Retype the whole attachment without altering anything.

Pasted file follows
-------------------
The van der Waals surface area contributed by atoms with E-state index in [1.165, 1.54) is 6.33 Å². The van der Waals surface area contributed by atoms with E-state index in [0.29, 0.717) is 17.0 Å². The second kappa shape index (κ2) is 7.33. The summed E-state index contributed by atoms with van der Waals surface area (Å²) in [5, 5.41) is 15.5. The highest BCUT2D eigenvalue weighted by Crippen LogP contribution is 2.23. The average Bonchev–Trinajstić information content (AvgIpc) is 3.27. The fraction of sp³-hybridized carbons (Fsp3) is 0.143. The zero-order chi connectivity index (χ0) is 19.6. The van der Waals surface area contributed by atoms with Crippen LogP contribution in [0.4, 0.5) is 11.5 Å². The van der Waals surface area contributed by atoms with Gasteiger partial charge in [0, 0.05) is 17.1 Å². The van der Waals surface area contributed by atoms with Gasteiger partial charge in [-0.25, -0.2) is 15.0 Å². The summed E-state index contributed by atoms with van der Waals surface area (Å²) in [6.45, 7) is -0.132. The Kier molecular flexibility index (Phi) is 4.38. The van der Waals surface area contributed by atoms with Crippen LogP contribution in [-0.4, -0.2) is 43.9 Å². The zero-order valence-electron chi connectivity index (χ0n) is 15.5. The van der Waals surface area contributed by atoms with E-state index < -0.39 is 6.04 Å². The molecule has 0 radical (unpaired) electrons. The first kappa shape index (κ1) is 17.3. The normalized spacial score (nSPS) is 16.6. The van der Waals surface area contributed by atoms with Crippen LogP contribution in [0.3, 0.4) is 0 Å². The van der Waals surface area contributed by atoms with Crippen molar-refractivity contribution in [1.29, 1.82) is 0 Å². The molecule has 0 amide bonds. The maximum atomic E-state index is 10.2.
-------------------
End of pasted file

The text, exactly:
The van der Waals surface area contributed by atoms with E-state index in [1.165, 1.54) is 6.33 Å². The van der Waals surface area contributed by atoms with E-state index in [0.29, 0.717) is 17.0 Å². The second kappa shape index (κ2) is 7.33. The summed E-state index contributed by atoms with van der Waals surface area (Å²) in [5, 5.41) is 15.5. The highest BCUT2D eigenvalue weighted by Crippen LogP contribution is 2.23. The average Bonchev–Trinajstić information content (AvgIpc) is 3.27. The fraction of sp³-hybridized carbons (Fsp3) is 0.143. The zero-order chi connectivity index (χ0) is 19.6. The van der Waals surface area contributed by atoms with Crippen LogP contribution in [0.4, 0.5) is 11.5 Å². The van der Waals surface area contributed by atoms with Gasteiger partial charge in [0, 0.05) is 17.1 Å². The van der Waals surface area contributed by atoms with Gasteiger partial charge in [-0.25, -0.2) is 15.0 Å². The summed E-state index contributed by atoms with van der Waals surface area (Å²) in [6.45, 7) is -0.132. The Kier molecular flexibility index (Phi) is 4.38. The van der Waals surface area contributed by atoms with Crippen LogP contribution in [-0.4, -0.2) is 43.9 Å². The zero-order valence-electron chi connectivity index (χ0n) is 15.5. The van der Waals surface area contributed by atoms with E-state index < -0.39 is 6.04 Å². The molecule has 0 radical (unpaired) electrons. The first kappa shape index (κ1) is 17.3. The normalized spacial score (nSPS) is 16.6. The van der Waals surface area contributed by atoms with Crippen LogP contribution in [0.3, 0.4) is 0 Å². The van der Waals surface area contributed by atoms with Crippen molar-refractivity contribution in [1.29, 1.82) is 0 Å². The molecule has 0 amide bonds. The maximum atomic E-state index is 10.2.